12. Beyond Baseball’s Color Barrier: The Story of African Americans in Major League Baseball, Past, Present and Future (Rowman & Littlefield, 232 pp., $32), by Rocco Constantino, foreword by Luis Tiant. This informative, well-researched hardcover, up to date through the COVID calamity of 2020-21, not only tells how black players reached the big leagues but also suggests more would have done if not for some being lured away by football and basketball, plus the prohibitive cost of baseball equipment. Jackie Robinson and Hank Aaron command considerable coverage but the author doesn’t ignore Josh Gibson and others who never made the majors.
13. The Captain and Me (Triumph, 283 pp., $28), by Ron Blomberg with Dan Epstein, foreword by Diana Munson. In his second book, the first DH tells tales about his friend and teammate Thurman Munson, the long-time Yankees captain whose career was curtailed by a plane crash. In a large-type, easy-to-read hardcover devoid of pictures, Blomberg makes a strong case for Munson to be enshrined in the Hall of Fame.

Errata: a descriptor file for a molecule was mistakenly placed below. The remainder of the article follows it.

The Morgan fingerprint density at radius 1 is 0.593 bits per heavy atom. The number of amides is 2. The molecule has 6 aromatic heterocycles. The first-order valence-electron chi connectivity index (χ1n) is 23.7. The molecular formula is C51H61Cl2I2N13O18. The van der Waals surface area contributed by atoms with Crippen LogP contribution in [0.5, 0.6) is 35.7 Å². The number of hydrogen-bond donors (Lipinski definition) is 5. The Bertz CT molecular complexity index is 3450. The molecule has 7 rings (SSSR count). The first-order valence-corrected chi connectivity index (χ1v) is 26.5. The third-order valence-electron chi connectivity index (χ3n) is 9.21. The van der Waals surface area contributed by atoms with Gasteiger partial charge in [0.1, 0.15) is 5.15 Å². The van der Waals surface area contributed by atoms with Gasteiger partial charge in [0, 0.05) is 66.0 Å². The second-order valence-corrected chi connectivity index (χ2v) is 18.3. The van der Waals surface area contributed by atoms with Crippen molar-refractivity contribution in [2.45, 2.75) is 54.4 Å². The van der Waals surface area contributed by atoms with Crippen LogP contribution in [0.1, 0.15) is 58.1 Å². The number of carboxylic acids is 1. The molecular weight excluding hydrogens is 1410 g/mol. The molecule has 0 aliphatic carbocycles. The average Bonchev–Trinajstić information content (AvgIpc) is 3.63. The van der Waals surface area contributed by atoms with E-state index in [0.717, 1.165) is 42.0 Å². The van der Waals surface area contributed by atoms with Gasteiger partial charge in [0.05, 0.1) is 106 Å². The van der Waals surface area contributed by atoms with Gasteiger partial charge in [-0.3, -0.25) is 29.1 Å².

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14. The Reshaping of America’s Game: Major League Baseball After the Players Strike (Rowman & Littlefield, 289 pp., $45), by Bryan Soderholm-Difatte. The irony of history is obvious in this creative hardcover: the man who cancelled the 1994 postseason wins praise for sparking an economic boom based upon expansion, merchandising, publicity and format changes. Bud Selig, certainly a controversial Cooperstown selection, was in charge for the advent of the wild-card, three divisions per league and interleague play, reaping record revenues for owners and players but changing the face of the game forever. This book explains how.